By Arab News
By Dr. John C. Hulsman*
While there is no evidence he ever said it, the great Napoleon Bonaparte is reported to have quipped: “I know he is a good general, but is he lucky?” As is the case with most good jokes, there is a deeper truth to what the emperor was getting at. The intangible quality of good fortune plays an outsized role in history; one that is extremely difficult to analyze but is no less real for this. And I am beginning to think that de facto Democratic presidential nominee Joe Biden is lucky.
Rarely has a man trapped inside his basement had a better run of good fortune. First, his overall numbers vis-a-vis Donald Trump have crept up, giving him a small lead — but one that is outside the margin of error — in the 2020 presidential race. Last week’s RealClearPolitics average of polls found Biden with 48 percent support, compared to the president’s 43 percent.
Moreover, the slight uptick in the polls the president received at the start of the coronavirus crisis — a standard “rally ‘round the flag” bump that presidents traditionally enjoy in times of peril — has all but evaporated.
The RealClearPolitics average finds the White House with an approval rating of 43 percent, while fully 52 percent disapprove of Trump’s general performance.
This is the best of news for Biden, as the small post-virus “Trump bump” briefly threatened to upend a basic political truth of the Trump years: His revolution has only ever had minority support in the country. Now it is clear that even the pandemic cannot change the basic fact that the Trump presidency is ripe for the plucking.
Even more important is the recent polling in the battleground states, as the American presidential election is determined by a series of state-by-state contests, rather than overall national tallies. There is good news for Biden here too. According to RealClearPolitics, Biden leads Trump in most of the states that are critical to victory in 2020. Biden is up on average 2.7 percent in Wisconsin, 3.8 percent in Pennsylvania, and 0.2 percent in Florida, while Trump leads Biden by only 1.3 percent in North Carolina. All these numbers, mostly very close and within the polling margin of error, put Biden (almost) in the driver’s seat as the presidential race begins to heat up.
Why is Biden leading the national polls, and why is he ahead (admittedly by a nose) in most of the battleground states? Frankly, Napoleon’s quote explains this as much as anything — luck is playing a disproportionate role here. First, the pandemic has taken away Trump’s signature issue: The buoyant health of the American economy under his watch. For the past three years, the president could rightly brag of bullish economic growth and soaring stock markets. In a stroke, the coronavirus has upended this indelible narrative, which was Trump’s strongest argument for re-election.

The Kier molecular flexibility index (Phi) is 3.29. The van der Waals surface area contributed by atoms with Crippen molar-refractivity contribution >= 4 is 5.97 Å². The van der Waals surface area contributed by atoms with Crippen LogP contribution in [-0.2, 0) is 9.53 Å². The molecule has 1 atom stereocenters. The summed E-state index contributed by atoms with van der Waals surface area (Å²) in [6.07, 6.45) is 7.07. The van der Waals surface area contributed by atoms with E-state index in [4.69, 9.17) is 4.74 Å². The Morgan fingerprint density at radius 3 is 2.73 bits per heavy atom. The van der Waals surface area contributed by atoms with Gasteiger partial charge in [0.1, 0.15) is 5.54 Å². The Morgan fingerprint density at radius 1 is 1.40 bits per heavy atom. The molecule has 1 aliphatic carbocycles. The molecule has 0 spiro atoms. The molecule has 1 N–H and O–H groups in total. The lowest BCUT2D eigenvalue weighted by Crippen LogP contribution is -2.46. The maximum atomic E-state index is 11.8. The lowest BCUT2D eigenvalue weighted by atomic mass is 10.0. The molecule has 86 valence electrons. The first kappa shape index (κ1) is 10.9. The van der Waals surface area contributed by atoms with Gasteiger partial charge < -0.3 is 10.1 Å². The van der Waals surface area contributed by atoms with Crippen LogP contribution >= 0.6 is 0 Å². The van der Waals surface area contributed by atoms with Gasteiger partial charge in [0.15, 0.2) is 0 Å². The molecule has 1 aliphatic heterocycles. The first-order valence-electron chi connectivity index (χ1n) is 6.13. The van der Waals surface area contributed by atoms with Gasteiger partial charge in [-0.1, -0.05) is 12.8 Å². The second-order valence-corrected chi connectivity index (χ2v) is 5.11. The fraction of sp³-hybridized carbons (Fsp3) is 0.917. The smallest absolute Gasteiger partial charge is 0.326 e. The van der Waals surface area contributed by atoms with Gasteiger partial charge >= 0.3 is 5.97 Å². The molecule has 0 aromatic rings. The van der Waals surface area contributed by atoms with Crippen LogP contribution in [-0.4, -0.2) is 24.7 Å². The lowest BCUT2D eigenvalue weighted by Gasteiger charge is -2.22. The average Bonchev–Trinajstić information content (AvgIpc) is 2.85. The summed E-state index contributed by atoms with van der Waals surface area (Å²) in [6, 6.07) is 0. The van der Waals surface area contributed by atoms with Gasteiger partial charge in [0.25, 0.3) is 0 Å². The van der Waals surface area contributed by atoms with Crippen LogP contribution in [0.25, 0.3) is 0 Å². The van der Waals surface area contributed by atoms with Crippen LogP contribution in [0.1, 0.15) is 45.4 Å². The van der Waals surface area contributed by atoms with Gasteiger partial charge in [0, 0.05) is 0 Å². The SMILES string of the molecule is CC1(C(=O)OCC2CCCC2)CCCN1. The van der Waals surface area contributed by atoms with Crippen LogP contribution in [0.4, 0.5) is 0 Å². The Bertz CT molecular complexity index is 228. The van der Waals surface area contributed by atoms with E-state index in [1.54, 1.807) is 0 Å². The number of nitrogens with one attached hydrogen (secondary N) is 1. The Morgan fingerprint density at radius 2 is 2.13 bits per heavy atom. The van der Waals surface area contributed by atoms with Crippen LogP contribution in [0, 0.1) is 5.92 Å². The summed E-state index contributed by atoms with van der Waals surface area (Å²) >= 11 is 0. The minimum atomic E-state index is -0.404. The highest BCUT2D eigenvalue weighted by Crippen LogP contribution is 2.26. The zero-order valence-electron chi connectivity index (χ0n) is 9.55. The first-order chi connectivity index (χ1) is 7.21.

While the electorate does not (yet) seem to be actively blaming him for the horrendous economic shock that is the most important corollary of the crisis, the coronavirus has effectively taken away the president’s most potent re-election weapon.
Biden’s second stroke of luck involves his own party quickly — and surprisingly — unifying behind his candidacy. The Democrats’ overwhelming desire to defeat the hated Trump first sidelined Bernie Sanders’ insurgent candidacy (seen as too risky), and then compelled Sanders and his left-wing supporters to grudgingly make their peace with the more moderate Biden, and quickly.
To put this in perspective, Sanders has endorsed the former vice president three full months earlier in the election cycle than he did Hillary Clinton in 2016. Having a surprisingly unified Democratic Party amounts to a major stroke of luck for Biden.
Biden’s third morsel of good fortune is that, trapped as he is by the virus in his basement in Delaware, the former vice president is simply not receiving the thorough vetting the press would usually bestow on a prospective presidential nominee. The unsavory dealings of Biden’s feckless son Hunter have subsided as a major issue, at least for now.
Likewise, the decades when Biden championed China’s rise — a potentially disastrous record given Beijing’s culpability in the spreading of the virus worldwide — has received only scant attention. These real negatives could well be revisited closer to the election but, without the time needed for this negative narrative to be drilled into the psyche of the American people, its damage will be greatly lessened.
Of course, Biden has far from won. He is barely ahead in most of the battleground states and it would not take much to upend his small lead. He is going to be hugely outspent by Trump in the race. At the beginning of April, Biden had raised only $57 million, compared to Trump’s whopping $244 million. And, to put it bluntly, Trump is a great campaigner, while Biden is (at best) a rickety one. The ghosts of Hunter Biden’s taking advantage of his family’s name, and Biden’s disastrous courting of Beijing, may well still come home to roost, which would surely cost him the presidency.
Saying all this, Biden has been lucky — a quality not to be underestimated as the presidential race comes to a head.
- Dr. John C. Hulsman is the president and managing partner of John C. Hulsman Enterprises, a prominent global political risk consulting firm. He is also senior columnist for City AM, the newspaper of the City of London. He can be contacted via www.chartwellspeakers.com.